Developers are asking Farmington officials to ease off on financial assessments and site improvements on a shopping center they want to build on the northwest corner of U.S. 89 and Shepard Lane.
The assessments and improvement stipulations will make the proj-ect too expensive and could jeopardize a Nov. 1, 1991, opening of the center's major tenant, a K mart store, the developers contend.The planning commission approved a conditional use permit for the proposed store on eight acres but added a long list of landscaping, architectural and site plan requirements, including fencing and a frontage road.
And the city is asking for a $38,000 assessment, in addition to the usual hookup and building fees, to help pay for the stoplight installed last year at the intersection.
Scott Kjar, an attorney and partner in Sky Properties, said his firm is negotiating the sale of the land for owner Bill Rigby. He asked that the $38,000 assessment be lifted.
The assessment reduces the land's marketability, Kjar told the council. It is also unfair because it isn't assessed on all the corner properties, just the ones coming up for development, he said.
The stoplight solved a dangerous intersection problem and benefits everyone who drives through it, Kjar said, reasoning that the city should pick up the cost as a public safety improvement.
Jim Talbot represents Sessions Management, the firm negotiating the development contract with K mart. Talbot asked that off-site improvement costs be paid by the city instead of by the developer.
Those costs include upgrading water and sewer lines, storm drains, and other physical improvements. Talbot also asked that a frontage road separating the shopping center from adjacent residential areas be put on hold until plans for improving U.S. 89 are finalized.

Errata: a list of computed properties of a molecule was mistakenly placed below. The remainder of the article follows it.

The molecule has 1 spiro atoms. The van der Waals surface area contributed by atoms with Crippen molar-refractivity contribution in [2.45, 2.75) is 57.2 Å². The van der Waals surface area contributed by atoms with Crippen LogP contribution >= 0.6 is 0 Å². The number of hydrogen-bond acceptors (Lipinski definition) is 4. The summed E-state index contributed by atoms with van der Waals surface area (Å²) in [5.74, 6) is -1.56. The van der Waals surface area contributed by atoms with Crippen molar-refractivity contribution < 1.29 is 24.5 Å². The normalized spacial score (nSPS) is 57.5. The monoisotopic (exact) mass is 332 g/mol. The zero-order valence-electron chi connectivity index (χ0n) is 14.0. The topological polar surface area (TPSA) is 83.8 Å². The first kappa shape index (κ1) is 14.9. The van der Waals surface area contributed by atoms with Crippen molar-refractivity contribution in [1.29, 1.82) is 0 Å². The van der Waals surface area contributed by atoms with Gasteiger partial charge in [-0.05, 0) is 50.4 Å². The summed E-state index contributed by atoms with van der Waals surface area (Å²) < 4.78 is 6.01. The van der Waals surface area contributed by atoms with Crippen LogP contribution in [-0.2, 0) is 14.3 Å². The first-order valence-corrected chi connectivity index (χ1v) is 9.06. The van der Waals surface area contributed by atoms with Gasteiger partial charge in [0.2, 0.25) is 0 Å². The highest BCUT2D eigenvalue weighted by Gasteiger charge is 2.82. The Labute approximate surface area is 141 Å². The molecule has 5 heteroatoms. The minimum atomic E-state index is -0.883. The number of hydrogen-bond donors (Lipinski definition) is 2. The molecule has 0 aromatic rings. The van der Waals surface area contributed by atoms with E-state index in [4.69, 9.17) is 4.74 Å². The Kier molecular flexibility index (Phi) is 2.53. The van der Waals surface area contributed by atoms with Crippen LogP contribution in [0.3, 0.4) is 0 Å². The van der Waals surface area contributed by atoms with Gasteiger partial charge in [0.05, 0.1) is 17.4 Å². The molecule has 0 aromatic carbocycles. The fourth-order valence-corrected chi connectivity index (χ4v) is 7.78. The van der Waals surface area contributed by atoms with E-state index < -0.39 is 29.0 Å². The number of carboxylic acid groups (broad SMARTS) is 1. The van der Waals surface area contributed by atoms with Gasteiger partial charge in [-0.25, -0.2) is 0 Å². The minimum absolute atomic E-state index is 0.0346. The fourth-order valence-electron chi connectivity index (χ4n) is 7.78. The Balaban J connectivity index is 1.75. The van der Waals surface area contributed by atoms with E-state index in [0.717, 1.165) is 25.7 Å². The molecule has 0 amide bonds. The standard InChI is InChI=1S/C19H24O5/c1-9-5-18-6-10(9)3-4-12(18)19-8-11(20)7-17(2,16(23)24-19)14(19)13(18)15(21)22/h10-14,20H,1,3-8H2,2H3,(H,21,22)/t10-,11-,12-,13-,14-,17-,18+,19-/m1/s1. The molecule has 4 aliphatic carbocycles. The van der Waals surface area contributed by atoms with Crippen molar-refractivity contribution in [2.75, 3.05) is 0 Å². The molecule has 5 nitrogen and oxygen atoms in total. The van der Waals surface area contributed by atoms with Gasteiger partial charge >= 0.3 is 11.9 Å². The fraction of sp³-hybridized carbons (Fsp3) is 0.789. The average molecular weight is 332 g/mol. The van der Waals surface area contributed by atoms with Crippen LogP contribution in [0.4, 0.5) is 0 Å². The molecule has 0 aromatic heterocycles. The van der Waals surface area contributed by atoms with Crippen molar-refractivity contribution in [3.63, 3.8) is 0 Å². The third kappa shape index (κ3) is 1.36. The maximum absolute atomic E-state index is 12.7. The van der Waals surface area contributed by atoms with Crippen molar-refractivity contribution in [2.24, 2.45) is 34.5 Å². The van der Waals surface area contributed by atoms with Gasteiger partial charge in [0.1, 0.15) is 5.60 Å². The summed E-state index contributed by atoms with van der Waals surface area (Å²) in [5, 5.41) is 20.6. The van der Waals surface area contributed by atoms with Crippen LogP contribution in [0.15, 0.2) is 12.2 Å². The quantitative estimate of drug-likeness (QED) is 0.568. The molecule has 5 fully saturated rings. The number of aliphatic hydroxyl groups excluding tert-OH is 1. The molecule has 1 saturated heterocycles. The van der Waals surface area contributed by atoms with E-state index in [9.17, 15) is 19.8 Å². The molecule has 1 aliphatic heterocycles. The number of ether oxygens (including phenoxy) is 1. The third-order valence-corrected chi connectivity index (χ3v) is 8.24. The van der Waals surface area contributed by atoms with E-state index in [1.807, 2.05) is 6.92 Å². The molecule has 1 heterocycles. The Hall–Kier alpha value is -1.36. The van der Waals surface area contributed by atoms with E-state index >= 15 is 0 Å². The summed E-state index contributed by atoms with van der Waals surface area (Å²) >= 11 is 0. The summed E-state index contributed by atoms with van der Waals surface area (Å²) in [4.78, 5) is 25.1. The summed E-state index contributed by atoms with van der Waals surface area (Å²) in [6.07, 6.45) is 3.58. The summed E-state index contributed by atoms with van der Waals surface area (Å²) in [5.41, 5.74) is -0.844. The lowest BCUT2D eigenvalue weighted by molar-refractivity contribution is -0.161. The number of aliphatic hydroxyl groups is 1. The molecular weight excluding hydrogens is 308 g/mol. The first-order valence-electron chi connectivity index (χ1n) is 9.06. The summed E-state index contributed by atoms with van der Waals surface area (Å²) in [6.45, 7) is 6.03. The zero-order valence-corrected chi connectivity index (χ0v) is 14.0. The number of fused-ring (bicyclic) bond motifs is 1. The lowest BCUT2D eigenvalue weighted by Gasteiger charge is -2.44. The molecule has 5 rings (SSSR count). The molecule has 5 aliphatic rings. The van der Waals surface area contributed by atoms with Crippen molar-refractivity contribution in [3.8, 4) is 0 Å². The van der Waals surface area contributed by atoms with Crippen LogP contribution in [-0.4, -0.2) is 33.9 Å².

Talbot said the 86,000-square foot K mart store will do between $15 million and $20 million in retail sales annually, generating sales tax revenue for the city of $150,000 to $200,000.
The improvements mandated by the city jeopardize the center's construction, Talbot said, adding the cost, if paid by the city, could be made up in a few years out of the sales tax revenue generated.
Holding up the development while the two sides negotiate also endangers the project, Talbot said, because K mart is stipulating the store must be open by Nov. 1 of next year and construction can't start until spring.
"With these issues facing us and without receiving assistance from the city regarding these off site improvements and frontage road, we find ourselves in a precarious position of jeopardizing the development of this shopping center," Talbot wrote in a letter to the city.
The council heard both appeals, appointing its capital improvements committee to work with Kjar and tabling Talbot's request for further consideration.
In a related development, the city's planning commission also granted a conditional use permit for construction of a convenience store and gas station on the southeast corner of U.S. 89 and Shepard Lane, across from the proposed K mart.
The permit was approved for a Maverick Store on the site, with numerous stipulations covering access, landscaping, setbacks, and architectural requirements added. The store front will be required to have a stone facing to match other commercial and residential buildings in Farmington.